‘An Evening with Molly Ringwald’ at the Gordon Center for Performing Arts

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America’s sweetheart and ‘80s teen idol, Molly Ringwald is well known and celebrated for her acting work in critically acclaimed, rite-of-passage movies. However, long before she became a Golden Globe-nominated actress, Ringwald was singing and performing with her father’s jazz band (since she was a three) and has never really stopped. Saturday night, she kicked off the Gordon Center for Performing Arts’ 20th season, performing an enchanting arrangement of jazz songs from her debut studio album, Except Sometimes.

Molly Ringwald. Photo by  Fergus Greer.
Molly Ringwald. Photo by Fergus Greer.

Elegantly dressed in a floor-length, form-fitting black cut out gown with her signature short strawberry blonde hair, Ringwald looked positively radiant and confidently poised, as she introduced the audience to her three-piece jazz band, led by pianist and musical director Peter Smith. Quick to dismantle any preconceived expectations of movie star diva behavior, Ringwald was very down-to-earth and engaging with personal and amusing stage banter about her husband, kids and her family, particularly, her professional pianist father, Bob Ringwald, who encouraged her love of jazz from an early age.

Molly Ringwald at the The Gordon Center in Owings Mills. Photo by Stuart Dahne Photography.
Molly Ringwald at the The Gordon Center in Owings Mills. Photo by Stuart Dahne Photography.

Opening with her interpretation of Stephen Sondheim’s “Sooner or Later”, Ringwald’s set list featured tracks from her Except Sometimes album, which pays homage to the musical canon referred to as the “Great American Songbook” – “one of our national treasures,” she explained. Her performance also included songs show tunes like “On the Street Where You Live” from My Fair Lady (“The Stalker Song”, she called it) and a kicky version of Stephen Sondheim’s disowned “I Feel Pretty” from West Side Story, as well as unexpected classics like “I’ll Take Romance” and “Thought About You”.

Singing in a sweet, sultry soprano voice, Ringwald delivered standards with hard swinging minimalism and soulful emotion.  Keenly self-aware and refreshingly enthusiastic, Ringwald introduced each of her selections with the zest and gusto of someone who had just discovered the music.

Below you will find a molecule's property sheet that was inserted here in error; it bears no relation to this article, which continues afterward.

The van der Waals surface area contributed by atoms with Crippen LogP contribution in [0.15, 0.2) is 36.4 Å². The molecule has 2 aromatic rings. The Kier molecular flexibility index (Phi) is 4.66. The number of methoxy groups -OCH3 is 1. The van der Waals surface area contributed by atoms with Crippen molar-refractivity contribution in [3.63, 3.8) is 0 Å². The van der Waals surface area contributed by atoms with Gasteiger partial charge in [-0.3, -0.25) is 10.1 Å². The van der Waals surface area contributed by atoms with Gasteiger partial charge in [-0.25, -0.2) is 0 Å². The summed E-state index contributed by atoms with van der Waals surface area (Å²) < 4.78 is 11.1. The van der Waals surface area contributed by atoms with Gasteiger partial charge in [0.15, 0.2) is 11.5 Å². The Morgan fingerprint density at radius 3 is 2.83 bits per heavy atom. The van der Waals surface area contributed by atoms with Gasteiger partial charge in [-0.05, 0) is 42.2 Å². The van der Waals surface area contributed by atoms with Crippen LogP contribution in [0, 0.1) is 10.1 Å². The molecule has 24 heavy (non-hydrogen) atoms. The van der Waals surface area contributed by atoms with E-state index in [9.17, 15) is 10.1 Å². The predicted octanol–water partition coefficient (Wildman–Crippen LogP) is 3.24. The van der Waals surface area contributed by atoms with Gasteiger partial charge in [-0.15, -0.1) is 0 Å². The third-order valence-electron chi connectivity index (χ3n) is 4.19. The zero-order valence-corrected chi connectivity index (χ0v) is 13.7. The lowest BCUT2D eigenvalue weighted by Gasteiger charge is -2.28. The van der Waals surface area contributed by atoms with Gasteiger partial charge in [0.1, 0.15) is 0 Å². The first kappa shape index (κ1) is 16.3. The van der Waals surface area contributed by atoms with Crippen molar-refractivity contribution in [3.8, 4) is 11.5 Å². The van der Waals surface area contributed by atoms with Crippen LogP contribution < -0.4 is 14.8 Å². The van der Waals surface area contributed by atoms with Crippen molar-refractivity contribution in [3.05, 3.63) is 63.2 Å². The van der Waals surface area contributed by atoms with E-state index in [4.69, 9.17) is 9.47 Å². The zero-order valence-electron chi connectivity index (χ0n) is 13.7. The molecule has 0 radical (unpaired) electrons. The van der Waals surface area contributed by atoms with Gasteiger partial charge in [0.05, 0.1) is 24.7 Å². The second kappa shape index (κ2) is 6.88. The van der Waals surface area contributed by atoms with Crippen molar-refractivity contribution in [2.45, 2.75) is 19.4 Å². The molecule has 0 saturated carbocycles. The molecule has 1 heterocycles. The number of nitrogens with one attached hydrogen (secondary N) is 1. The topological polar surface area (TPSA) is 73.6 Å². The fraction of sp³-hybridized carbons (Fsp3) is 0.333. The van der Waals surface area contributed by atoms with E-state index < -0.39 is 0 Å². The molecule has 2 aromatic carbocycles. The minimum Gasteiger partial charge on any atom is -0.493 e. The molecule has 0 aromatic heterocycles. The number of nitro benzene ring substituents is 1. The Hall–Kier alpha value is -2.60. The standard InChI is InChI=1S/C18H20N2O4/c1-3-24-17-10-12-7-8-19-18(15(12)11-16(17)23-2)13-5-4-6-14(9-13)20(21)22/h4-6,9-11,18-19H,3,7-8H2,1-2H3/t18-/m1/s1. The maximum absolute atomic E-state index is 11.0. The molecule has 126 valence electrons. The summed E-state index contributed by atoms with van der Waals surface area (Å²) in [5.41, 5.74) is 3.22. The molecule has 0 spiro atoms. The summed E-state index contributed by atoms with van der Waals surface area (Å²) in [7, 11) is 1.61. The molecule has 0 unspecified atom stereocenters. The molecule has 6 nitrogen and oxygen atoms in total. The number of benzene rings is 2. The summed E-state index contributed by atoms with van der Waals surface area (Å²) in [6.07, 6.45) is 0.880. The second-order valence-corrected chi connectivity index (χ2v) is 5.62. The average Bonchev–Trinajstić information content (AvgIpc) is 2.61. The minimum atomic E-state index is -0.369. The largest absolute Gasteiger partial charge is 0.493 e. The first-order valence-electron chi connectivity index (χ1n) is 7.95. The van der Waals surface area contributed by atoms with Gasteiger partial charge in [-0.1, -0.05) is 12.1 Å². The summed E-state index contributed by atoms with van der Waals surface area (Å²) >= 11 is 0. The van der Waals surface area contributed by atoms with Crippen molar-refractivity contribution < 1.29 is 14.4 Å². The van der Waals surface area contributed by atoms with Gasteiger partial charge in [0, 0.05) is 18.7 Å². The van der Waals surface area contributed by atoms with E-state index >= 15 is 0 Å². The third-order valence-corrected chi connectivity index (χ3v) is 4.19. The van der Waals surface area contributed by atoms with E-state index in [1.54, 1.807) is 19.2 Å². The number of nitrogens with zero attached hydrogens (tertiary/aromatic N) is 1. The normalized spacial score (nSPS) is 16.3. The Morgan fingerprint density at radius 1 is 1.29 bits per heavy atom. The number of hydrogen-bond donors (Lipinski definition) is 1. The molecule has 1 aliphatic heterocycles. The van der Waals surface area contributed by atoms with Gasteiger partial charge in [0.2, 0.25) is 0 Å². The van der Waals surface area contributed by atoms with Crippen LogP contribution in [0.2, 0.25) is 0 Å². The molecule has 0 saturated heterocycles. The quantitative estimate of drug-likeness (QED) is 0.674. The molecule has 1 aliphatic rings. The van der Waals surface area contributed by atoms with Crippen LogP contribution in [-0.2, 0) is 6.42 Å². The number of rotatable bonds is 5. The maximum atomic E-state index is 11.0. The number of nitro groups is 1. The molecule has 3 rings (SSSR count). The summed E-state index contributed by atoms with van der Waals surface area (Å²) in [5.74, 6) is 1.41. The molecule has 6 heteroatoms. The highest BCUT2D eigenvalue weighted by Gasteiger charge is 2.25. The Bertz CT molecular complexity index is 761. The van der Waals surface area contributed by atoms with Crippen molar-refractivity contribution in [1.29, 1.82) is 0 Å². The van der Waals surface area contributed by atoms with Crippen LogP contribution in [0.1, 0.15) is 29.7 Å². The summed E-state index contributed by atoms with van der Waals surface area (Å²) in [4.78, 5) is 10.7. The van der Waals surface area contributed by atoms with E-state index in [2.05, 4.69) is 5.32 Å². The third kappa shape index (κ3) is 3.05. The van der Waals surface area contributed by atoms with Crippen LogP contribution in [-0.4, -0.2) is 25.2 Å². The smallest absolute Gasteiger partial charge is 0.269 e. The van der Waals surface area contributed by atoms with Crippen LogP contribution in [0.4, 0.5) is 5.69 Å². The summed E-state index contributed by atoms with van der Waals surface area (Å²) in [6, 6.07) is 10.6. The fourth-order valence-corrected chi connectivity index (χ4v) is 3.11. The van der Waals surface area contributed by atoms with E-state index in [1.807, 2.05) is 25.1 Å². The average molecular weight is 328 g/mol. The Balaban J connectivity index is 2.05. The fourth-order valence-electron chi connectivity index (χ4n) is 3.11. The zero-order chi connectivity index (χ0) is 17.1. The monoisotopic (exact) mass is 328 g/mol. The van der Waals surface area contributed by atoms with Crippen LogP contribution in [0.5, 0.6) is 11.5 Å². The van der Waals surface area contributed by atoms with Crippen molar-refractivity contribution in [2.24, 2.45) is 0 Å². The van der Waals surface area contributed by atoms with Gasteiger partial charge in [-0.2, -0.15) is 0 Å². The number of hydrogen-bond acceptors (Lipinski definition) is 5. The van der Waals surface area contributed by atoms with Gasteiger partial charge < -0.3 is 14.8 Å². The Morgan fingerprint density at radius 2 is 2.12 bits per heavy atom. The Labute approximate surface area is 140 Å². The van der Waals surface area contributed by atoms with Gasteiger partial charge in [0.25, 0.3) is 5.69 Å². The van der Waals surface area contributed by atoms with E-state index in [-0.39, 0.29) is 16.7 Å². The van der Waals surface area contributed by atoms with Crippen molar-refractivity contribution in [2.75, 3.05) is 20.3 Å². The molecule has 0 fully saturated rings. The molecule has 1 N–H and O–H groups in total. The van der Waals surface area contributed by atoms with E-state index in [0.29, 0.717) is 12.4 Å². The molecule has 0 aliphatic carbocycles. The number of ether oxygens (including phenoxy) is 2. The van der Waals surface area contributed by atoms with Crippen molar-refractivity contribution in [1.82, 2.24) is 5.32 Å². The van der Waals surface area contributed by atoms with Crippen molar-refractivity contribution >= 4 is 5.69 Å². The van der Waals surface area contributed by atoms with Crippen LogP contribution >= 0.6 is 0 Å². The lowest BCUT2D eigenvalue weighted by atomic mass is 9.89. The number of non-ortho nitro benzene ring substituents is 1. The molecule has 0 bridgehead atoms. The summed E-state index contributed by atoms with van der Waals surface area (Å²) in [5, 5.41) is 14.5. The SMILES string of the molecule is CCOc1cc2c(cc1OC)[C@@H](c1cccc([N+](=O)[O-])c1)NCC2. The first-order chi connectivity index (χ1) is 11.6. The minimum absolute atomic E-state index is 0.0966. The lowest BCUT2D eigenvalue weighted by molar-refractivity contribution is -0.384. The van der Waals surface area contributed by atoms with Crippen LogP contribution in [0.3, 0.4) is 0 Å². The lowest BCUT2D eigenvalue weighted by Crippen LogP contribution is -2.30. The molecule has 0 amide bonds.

The second half of the set was a time for each band member to shine with some stunning instrumental solos. Ringwald’s voice seemed intensified as well, perhaps, in part, because all of the attention and pressure was no longer focused solely on her. She sang an up-tempo “Brother, Can You Spare a Dime?” Whenever anyone in the trio had a solo, Ringwald would turn and face him, dancing and rocking with emphasis. She snapped her fingers. “Once I built a railroad, now it’s done. Brother, can you spare a dime?” she roared. Now, she really let it rip: arm in the air, stamping her foot, laughing, reveling. She got a big cheer and applause.

“That’s how I get my cardio!” she confessed. “I’m serious!”

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Ringwald joked about whether or not to do an actual encore and poked a bit of fun at the traditional leave the stage for a few minutes while the audience applauses, before returning for one last song. She offered to do just that, but the audience was more than content to keep her on stage without the theatrics.

Paying tribute to her late director, John Hughes, as well as nostalgically bridging her past and present life, Ringwald memorably capped the evening with her rendition of “Don’t You (Forget About Me)” the hit song from The Breakfast Club, cleverly and effectively rearranged as a jazz ballad with minimal piano accompaniment. “It’s not in the American Songbook yet,” she said, “but I’m thinking that it someday might be.”

Running Time: Approximately 90 minutes, including a 15-minute intermission.

Molly Ringwald performed for one night only on Saturday, October 25, 2014 at The Gordon Center for Performing Arts at the JCC of Greater Baltimore – 3506 Gwynnbrook Avenue, in Owings Mills, MD. For tickets to all events at The Gordon Center for Performing Arts, call the box office at (410) 356-7469, or purchase them online.